If you’re part of the demographic group popularly known as “millennials” — born from 1981 to 1997, as defined by the Pew Research Center — you’re probably aware that there’s already a wealth of stereotypes about your generation. For example, you spend too much money on fancy brunches. You stare at your smartphone screen all day. Perhaps most insultingly, you’re more than happy to sponge off your parents instead of going out and living on your own. Whether or not you spend too much time scrolling through your social media feeds while enjoying $20 avocado toast with friends, the stereotype of millennials living at home for too long is a myth more often than not. A recent survey found that about 60 percent of millennials live somewhere other than their hometown, and more than 80 percent have moved at some point in their lives, other than leaving for college.
Although previous generations of Americans moved almost exclusively for pragmatic reasons, millennials are just as likely to move for lifestyle reasons or to experience somewhere new as they are to move for a new job. Far from the popular conception, millennials are less likely than previous generations to be tied down to where their parents live. However, just because you’re willing and ready to make a big change such as moving doesn’t mean you’re fully prepared for the experience. You may be ready to jump feet first into the adventure of moving to a new home, but you probably have a lot of questions about the process. How much money will you need to move out of your parents’ house? How can you live with a roommate without going crazy or fighting over chores? How will you meet new friends in your new community?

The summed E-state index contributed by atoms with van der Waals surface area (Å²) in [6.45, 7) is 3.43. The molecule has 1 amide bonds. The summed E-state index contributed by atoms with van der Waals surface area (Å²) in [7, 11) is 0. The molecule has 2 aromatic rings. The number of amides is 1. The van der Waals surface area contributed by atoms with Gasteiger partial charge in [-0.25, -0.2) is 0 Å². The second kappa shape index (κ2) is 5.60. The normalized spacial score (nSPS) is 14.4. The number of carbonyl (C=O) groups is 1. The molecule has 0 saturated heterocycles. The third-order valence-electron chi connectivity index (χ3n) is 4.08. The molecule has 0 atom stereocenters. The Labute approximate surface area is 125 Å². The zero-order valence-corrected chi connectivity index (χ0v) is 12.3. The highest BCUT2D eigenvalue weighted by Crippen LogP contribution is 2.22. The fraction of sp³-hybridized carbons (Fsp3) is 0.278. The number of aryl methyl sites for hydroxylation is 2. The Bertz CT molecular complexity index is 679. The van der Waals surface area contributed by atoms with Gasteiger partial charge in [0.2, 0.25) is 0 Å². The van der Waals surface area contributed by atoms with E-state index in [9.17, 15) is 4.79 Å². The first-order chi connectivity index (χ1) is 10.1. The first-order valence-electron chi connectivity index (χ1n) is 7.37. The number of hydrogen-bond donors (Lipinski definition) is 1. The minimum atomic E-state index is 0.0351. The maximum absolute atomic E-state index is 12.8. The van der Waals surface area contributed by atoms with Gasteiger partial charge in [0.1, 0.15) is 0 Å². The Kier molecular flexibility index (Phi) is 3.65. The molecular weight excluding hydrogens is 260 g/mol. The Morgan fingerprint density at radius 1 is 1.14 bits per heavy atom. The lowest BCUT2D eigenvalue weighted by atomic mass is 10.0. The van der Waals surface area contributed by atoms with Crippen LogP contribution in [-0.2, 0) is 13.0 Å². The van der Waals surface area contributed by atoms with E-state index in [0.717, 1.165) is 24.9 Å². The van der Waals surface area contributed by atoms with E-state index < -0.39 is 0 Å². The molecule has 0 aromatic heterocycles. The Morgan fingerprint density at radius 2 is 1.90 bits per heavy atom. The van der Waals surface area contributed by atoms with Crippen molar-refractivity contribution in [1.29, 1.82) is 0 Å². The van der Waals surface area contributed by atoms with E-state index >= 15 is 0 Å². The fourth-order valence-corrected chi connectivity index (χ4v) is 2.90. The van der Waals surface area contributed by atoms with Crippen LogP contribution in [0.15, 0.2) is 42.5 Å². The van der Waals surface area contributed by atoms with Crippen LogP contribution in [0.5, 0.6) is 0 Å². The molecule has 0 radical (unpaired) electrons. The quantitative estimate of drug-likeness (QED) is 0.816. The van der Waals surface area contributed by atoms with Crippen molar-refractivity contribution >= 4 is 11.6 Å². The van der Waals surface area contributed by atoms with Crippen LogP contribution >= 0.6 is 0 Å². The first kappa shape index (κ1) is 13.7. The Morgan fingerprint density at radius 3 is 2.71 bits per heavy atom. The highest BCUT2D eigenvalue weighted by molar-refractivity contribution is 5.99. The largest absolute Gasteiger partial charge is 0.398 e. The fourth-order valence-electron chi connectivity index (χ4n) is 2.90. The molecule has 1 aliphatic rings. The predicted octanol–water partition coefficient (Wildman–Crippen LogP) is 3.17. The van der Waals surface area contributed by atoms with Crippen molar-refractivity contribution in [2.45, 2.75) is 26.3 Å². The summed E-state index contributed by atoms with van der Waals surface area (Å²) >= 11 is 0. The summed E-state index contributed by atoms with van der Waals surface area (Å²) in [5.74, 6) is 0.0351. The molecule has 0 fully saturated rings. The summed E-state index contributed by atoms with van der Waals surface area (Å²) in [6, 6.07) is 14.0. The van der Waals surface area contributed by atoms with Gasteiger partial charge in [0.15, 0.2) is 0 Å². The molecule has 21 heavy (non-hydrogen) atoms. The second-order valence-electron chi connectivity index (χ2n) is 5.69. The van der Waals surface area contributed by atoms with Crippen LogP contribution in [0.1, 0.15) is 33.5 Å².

The accompanying millennial moving tips can be very helpful for young people looking to relocate for the first, second or even third time. Even though you’re better prepared for the world of the future than previous generations ever were, there are a lot of major life events that school doesn’t prepare you for, and moving is one of them. For example, if you’re planning to buy a home, you may not be thinking about saving for a down payment, but it’s one of the most important things you can do. Starting to save as early as possible is crucial for making sure you can accomplish your goals. You’ll also need to start thinking about how to make a budget for yourself to avoid getting into trouble with your bills.
Once you take the leap and move to your new community, you’ll need to know how to make new friends and form new relationships. That’s why this moving guide also includes some tips about finding a roommate you can live with, as well as how to meet people when moving to a new neighborhood.
As a millennial, you’re more open to new experiences than people in your parents’ generation, but being open to a new experience and being ready for it are two different things. Read this guide to make sure you’re prepared for the experience of moving.
Author bio: Kate Houston is Director of Client Services at Ward North American. She attended Minot State University, and has more than 25 years of experience in the transportation and relocation industry.